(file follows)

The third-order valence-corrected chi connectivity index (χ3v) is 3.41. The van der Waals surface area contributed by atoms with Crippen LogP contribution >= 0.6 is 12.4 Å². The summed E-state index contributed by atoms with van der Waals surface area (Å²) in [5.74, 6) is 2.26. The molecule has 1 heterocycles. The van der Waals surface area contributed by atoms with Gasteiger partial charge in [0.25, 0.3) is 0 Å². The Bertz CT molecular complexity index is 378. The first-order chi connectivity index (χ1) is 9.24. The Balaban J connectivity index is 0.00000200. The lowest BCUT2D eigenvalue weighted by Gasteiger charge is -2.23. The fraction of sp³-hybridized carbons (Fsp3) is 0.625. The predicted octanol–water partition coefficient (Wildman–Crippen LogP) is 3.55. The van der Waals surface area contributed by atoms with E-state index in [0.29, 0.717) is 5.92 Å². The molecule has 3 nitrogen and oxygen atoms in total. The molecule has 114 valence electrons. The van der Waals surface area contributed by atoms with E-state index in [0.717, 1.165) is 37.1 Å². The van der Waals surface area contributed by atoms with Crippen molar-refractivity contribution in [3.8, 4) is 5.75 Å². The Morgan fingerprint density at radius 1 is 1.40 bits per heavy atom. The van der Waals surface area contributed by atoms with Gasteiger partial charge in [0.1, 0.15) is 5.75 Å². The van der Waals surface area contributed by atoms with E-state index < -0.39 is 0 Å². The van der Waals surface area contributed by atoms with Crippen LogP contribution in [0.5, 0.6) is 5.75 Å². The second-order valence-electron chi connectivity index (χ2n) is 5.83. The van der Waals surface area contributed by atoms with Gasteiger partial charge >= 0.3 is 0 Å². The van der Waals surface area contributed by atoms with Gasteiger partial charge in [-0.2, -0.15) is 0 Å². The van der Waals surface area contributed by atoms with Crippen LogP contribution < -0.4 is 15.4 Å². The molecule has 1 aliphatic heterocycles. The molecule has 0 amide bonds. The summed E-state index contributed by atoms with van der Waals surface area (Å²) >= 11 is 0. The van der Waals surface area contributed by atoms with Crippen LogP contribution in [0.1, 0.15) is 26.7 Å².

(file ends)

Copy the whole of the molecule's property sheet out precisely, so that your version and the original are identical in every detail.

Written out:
The third-order valence-corrected chi connectivity index (χ3v) is 3.41. The van der Waals surface area contributed by atoms with Crippen LogP contribution >= 0.6 is 12.4 Å². The summed E-state index contributed by atoms with van der Waals surface area (Å²) in [5.74, 6) is 2.26. The molecule has 1 heterocycles. The van der Waals surface area contributed by atoms with Gasteiger partial charge in [0.25, 0.3) is 0 Å². The Bertz CT molecular complexity index is 378. The first-order chi connectivity index (χ1) is 9.24. The Balaban J connectivity index is 0.00000200. The lowest BCUT2D eigenvalue weighted by Gasteiger charge is -2.23. The fraction of sp³-hybridized carbons (Fsp3) is 0.625. The predicted octanol–water partition coefficient (Wildman–Crippen LogP) is 3.55. The van der Waals surface area contributed by atoms with E-state index in [0.29, 0.717) is 5.92 Å². The molecule has 3 nitrogen and oxygen atoms in total. The molecule has 114 valence electrons. The van der Waals surface area contributed by atoms with E-state index in [0.717, 1.165) is 37.1 Å². The van der Waals surface area contributed by atoms with Crippen molar-refractivity contribution in [3.8, 4) is 5.75 Å². The Morgan fingerprint density at radius 1 is 1.40 bits per heavy atom. The van der Waals surface area contributed by atoms with Gasteiger partial charge in [0.1, 0.15) is 5.75 Å². The van der Waals surface area contributed by atoms with E-state index < -0.39 is 0 Å². The van der Waals surface area contributed by atoms with Crippen LogP contribution in [0.5, 0.6) is 5.75 Å². The second-order valence-electron chi connectivity index (χ2n) is 5.83. The van der Waals surface area contributed by atoms with Gasteiger partial charge >= 0.3 is 0 Å². The van der Waals surface area contributed by atoms with Gasteiger partial charge in [-0.2, -0.15) is 0 Å². The van der Waals surface area contributed by atoms with Crippen LogP contribution < -0.4 is 15.4 Å². The molecule has 1 aliphatic heterocycles. The molecule has 0 amide bonds. The summed E-state index contributed by atoms with van der Waals surface area (Å²) >= 11 is 0. The van der Waals surface area contributed by atoms with Crippen LogP contribution in [0.1, 0.15) is 26.7 Å².